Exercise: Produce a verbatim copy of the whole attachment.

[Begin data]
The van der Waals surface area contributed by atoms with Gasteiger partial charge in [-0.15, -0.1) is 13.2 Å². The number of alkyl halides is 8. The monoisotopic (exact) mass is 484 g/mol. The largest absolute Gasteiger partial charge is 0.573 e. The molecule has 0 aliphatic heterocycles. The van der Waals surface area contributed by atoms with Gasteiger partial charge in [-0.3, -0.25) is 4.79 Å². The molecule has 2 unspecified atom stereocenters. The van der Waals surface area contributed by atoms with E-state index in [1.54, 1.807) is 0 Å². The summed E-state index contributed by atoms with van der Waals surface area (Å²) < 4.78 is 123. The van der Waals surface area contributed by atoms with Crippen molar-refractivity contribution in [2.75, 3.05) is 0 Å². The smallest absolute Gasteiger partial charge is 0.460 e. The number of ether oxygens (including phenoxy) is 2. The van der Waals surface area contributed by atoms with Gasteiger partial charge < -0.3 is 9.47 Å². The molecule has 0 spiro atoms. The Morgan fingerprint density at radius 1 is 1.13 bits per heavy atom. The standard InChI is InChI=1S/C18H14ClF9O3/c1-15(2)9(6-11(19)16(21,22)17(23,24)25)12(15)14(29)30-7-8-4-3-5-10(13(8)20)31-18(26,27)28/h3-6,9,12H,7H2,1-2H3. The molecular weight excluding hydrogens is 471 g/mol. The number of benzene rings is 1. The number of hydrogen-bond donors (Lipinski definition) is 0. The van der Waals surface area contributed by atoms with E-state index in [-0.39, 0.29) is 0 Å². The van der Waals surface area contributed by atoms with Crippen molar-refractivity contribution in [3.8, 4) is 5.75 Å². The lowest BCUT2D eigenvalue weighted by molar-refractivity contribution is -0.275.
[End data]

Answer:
The van der Waals surface area contributed by atoms with Gasteiger partial charge in [-0.15, -0.1) is 13.2 Å². The number of alkyl halides is 8. The monoisotopic (exact) mass is 484 g/mol. The largest absolute Gasteiger partial charge is 0.573 e. The molecule has 0 aliphatic heterocycles. The van der Waals surface area contributed by atoms with Gasteiger partial charge in [-0.3, -0.25) is 4.79 Å². The molecule has 2 unspecified atom stereocenters. The van der Waals surface area contributed by atoms with E-state index in [1.54, 1.807) is 0 Å². The summed E-state index contributed by atoms with van der Waals surface area (Å²) < 4.78 is 123. The van der Waals surface area contributed by atoms with Crippen molar-refractivity contribution in [2.75, 3.05) is 0 Å². The smallest absolute Gasteiger partial charge is 0.460 e. The number of ether oxygens (including phenoxy) is 2. The van der Waals surface area contributed by atoms with Gasteiger partial charge < -0.3 is 9.47 Å². The molecule has 0 spiro atoms. The Morgan fingerprint density at radius 1 is 1.13 bits per heavy atom. The standard InChI is InChI=1S/C18H14ClF9O3/c1-15(2)9(6-11(19)16(21,22)17(23,24)25)12(15)14(29)30-7-8-4-3-5-10(13(8)20)31-18(26,27)28/h3-6,9,12H,7H2,1-2H3. The molecular weight excluding hydrogens is 471 g/mol. The number of benzene rings is 1. The number of hydrogen-bond donors (Lipinski definition) is 0. The van der Waals surface area contributed by atoms with E-state index in [-0.39, 0.29) is 0 Å². The van der Waals surface area contributed by atoms with Crippen molar-refractivity contribution in [3.8, 4) is 5.75 Å². The lowest BCUT2D eigenvalue weighted by molar-refractivity contribution is -0.275.